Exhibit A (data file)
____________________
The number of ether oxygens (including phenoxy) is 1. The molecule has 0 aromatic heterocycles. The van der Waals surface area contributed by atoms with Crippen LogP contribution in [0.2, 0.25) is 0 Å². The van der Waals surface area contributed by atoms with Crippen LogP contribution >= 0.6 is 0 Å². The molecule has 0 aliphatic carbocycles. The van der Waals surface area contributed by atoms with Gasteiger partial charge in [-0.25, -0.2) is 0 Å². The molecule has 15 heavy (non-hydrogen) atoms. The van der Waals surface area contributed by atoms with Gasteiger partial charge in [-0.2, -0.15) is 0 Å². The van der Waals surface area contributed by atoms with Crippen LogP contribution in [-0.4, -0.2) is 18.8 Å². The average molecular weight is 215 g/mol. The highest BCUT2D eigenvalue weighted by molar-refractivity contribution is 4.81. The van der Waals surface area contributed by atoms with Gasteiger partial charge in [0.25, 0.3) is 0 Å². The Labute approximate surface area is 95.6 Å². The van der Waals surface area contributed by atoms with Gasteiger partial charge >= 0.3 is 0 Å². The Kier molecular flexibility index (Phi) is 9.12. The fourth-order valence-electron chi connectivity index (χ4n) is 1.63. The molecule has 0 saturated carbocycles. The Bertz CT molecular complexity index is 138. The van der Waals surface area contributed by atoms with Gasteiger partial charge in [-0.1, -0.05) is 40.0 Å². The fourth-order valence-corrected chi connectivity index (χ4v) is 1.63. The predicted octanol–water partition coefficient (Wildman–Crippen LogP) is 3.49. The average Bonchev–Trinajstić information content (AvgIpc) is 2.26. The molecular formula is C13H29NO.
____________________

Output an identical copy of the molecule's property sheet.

The number of ether oxygens (including phenoxy) is 1. The molecule has 0 aromatic heterocycles. The van der Waals surface area contributed by atoms with Crippen LogP contribution in [0.2, 0.25) is 0 Å². The van der Waals surface area contributed by atoms with Crippen LogP contribution >= 0.6 is 0 Å². The molecule has 0 aliphatic carbocycles. The van der Waals surface area contributed by atoms with Gasteiger partial charge in [-0.25, -0.2) is 0 Å². The molecule has 15 heavy (non-hydrogen) atoms. The van der Waals surface area contributed by atoms with Gasteiger partial charge in [-0.2, -0.15) is 0 Å². The van der Waals surface area contributed by atoms with Crippen LogP contribution in [-0.4, -0.2) is 18.8 Å². The average molecular weight is 215 g/mol. The highest BCUT2D eigenvalue weighted by molar-refractivity contribution is 4.81. The van der Waals surface area contributed by atoms with Gasteiger partial charge in [0.25, 0.3) is 0 Å². The Labute approximate surface area is 95.6 Å². The van der Waals surface area contributed by atoms with Gasteiger partial charge >= 0.3 is 0 Å². The Kier molecular flexibility index (Phi) is 9.12. The fourth-order valence-electron chi connectivity index (χ4n) is 1.63. The molecule has 0 saturated carbocycles. The Bertz CT molecular complexity index is 138. The van der Waals surface area contributed by atoms with Gasteiger partial charge in [-0.1, -0.05) is 40.0 Å². The fourth-order valence-corrected chi connectivity index (χ4v) is 1.63. The predicted octanol–water partition coefficient (Wildman–Crippen LogP) is 3.49. The average Bonchev–Trinajstić information content (AvgIpc) is 2.26. The molecular formula is C13H29NO.